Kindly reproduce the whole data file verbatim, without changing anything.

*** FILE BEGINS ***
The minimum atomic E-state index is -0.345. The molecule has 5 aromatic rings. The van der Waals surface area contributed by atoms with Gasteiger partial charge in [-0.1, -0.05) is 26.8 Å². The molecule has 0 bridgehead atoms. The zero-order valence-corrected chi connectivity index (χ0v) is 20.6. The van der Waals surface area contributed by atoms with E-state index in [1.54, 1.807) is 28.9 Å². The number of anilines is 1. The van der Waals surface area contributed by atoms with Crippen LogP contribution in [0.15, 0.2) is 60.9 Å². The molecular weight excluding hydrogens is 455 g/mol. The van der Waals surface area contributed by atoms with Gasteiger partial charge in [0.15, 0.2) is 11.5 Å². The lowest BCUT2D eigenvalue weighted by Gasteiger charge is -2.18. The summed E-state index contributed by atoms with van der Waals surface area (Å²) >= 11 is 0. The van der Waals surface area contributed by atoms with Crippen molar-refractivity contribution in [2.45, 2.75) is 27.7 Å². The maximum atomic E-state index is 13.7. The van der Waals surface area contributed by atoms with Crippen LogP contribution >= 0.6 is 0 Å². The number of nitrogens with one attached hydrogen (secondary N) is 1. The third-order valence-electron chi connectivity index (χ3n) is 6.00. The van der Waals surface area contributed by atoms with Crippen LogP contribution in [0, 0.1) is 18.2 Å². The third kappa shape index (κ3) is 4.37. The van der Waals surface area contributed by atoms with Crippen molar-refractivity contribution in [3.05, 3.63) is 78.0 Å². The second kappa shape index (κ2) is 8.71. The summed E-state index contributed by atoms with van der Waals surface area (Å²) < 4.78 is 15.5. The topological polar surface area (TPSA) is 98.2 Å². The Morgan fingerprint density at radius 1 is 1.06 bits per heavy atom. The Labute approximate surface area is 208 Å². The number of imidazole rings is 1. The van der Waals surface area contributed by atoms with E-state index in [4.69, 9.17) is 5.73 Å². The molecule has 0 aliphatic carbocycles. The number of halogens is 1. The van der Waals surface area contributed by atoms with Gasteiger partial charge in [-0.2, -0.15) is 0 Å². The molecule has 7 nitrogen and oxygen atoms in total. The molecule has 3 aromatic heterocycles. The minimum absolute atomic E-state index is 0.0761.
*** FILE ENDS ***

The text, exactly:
The minimum atomic E-state index is -0.345. The molecule has 5 aromatic rings. The van der Waals surface area contributed by atoms with Gasteiger partial charge in [-0.1, -0.05) is 26.8 Å². The molecule has 0 bridgehead atoms. The zero-order valence-corrected chi connectivity index (χ0v) is 20.6. The van der Waals surface area contributed by atoms with E-state index in [1.54, 1.807) is 28.9 Å². The number of anilines is 1. The van der Waals surface area contributed by atoms with Crippen LogP contribution in [0.15, 0.2) is 60.9 Å². The molecular weight excluding hydrogens is 455 g/mol. The van der Waals surface area contributed by atoms with Gasteiger partial charge in [0.15, 0.2) is 11.5 Å². The lowest BCUT2D eigenvalue weighted by Gasteiger charge is -2.18. The summed E-state index contributed by atoms with van der Waals surface area (Å²) >= 11 is 0. The van der Waals surface area contributed by atoms with Crippen molar-refractivity contribution in [2.45, 2.75) is 27.7 Å². The maximum atomic E-state index is 13.7. The van der Waals surface area contributed by atoms with Crippen LogP contribution >= 0.6 is 0 Å². The number of nitrogens with one attached hydrogen (secondary N) is 1. The third-order valence-electron chi connectivity index (χ3n) is 6.00. The van der Waals surface area contributed by atoms with Crippen LogP contribution in [0, 0.1) is 18.2 Å². The third kappa shape index (κ3) is 4.37. The van der Waals surface area contributed by atoms with Crippen molar-refractivity contribution in [3.05, 3.63) is 78.0 Å². The second kappa shape index (κ2) is 8.71. The summed E-state index contributed by atoms with van der Waals surface area (Å²) < 4.78 is 15.5. The topological polar surface area (TPSA) is 98.2 Å². The Morgan fingerprint density at radius 1 is 1.06 bits per heavy atom. The Labute approximate surface area is 208 Å². The number of imidazole rings is 1. The van der Waals surface area contributed by atoms with E-state index in [4.69, 9.17) is 5.73 Å². The molecule has 0 aliphatic carbocycles. The number of halogens is 1. The van der Waals surface area contributed by atoms with Gasteiger partial charge in [-0.2, -0.15) is 0 Å². The molecule has 7 nitrogen and oxygen atoms in total. The molecule has 3 aromatic heterocycles. The minimum absolute atomic E-state index is 0.0761.